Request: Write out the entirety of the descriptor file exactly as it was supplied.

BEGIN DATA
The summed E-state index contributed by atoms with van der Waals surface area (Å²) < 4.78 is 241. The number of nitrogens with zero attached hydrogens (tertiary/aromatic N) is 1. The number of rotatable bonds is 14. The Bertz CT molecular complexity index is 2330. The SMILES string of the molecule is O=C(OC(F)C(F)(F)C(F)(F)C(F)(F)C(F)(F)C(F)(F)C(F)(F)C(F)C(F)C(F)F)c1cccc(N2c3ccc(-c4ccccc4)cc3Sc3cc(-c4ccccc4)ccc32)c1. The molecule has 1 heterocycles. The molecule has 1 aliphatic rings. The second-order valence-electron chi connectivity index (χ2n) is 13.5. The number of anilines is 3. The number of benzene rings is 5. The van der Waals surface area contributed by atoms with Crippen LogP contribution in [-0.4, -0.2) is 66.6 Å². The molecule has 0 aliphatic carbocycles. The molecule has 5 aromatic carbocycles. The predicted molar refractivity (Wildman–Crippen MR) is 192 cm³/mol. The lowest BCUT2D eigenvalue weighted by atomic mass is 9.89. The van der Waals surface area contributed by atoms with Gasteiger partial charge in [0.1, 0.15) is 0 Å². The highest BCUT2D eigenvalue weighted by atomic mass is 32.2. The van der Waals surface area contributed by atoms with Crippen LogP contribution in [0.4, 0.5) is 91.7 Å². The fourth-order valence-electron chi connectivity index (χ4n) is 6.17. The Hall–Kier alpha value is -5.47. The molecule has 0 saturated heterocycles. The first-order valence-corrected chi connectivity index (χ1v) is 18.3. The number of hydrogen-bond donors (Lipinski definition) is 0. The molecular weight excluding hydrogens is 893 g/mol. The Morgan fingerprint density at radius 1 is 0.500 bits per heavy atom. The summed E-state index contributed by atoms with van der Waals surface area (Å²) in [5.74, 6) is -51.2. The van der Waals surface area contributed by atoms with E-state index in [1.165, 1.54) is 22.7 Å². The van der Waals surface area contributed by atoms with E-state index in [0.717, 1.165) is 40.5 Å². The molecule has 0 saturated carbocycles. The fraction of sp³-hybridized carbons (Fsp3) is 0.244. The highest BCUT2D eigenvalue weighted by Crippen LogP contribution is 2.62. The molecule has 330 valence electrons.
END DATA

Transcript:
The summed E-state index contributed by atoms with van der Waals surface area (Å²) < 4.78 is 241. The number of nitrogens with zero attached hydrogens (tertiary/aromatic N) is 1. The number of rotatable bonds is 14. The Bertz CT molecular complexity index is 2330. The SMILES string of the molecule is O=C(OC(F)C(F)(F)C(F)(F)C(F)(F)C(F)(F)C(F)(F)C(F)(F)C(F)C(F)C(F)F)c1cccc(N2c3ccc(-c4ccccc4)cc3Sc3cc(-c4ccccc4)ccc32)c1. The molecule has 1 heterocycles. The molecule has 1 aliphatic rings. The second-order valence-electron chi connectivity index (χ2n) is 13.5. The number of anilines is 3. The number of benzene rings is 5. The van der Waals surface area contributed by atoms with Crippen LogP contribution in [-0.4, -0.2) is 66.6 Å². The molecule has 0 aliphatic carbocycles. The molecule has 5 aromatic carbocycles. The predicted molar refractivity (Wildman–Crippen MR) is 192 cm³/mol. The lowest BCUT2D eigenvalue weighted by atomic mass is 9.89. The van der Waals surface area contributed by atoms with Gasteiger partial charge in [0.1, 0.15) is 0 Å². The highest BCUT2D eigenvalue weighted by atomic mass is 32.2. The van der Waals surface area contributed by atoms with Crippen LogP contribution in [0.4, 0.5) is 91.7 Å². The fourth-order valence-electron chi connectivity index (χ4n) is 6.17. The Hall–Kier alpha value is -5.47. The molecule has 0 saturated heterocycles. The first-order valence-corrected chi connectivity index (χ1v) is 18.3. The number of hydrogen-bond donors (Lipinski definition) is 0. The molecular weight excluding hydrogens is 893 g/mol. The Morgan fingerprint density at radius 1 is 0.500 bits per heavy atom. The summed E-state index contributed by atoms with van der Waals surface area (Å²) in [5.74, 6) is -51.2. The van der Waals surface area contributed by atoms with E-state index in [1.165, 1.54) is 22.7 Å². The van der Waals surface area contributed by atoms with E-state index in [0.717, 1.165) is 40.5 Å². The molecule has 0 saturated carbocycles. The fraction of sp³-hybridized carbons (Fsp3) is 0.244. The highest BCUT2D eigenvalue weighted by Crippen LogP contribution is 2.62. The molecule has 330 valence electrons.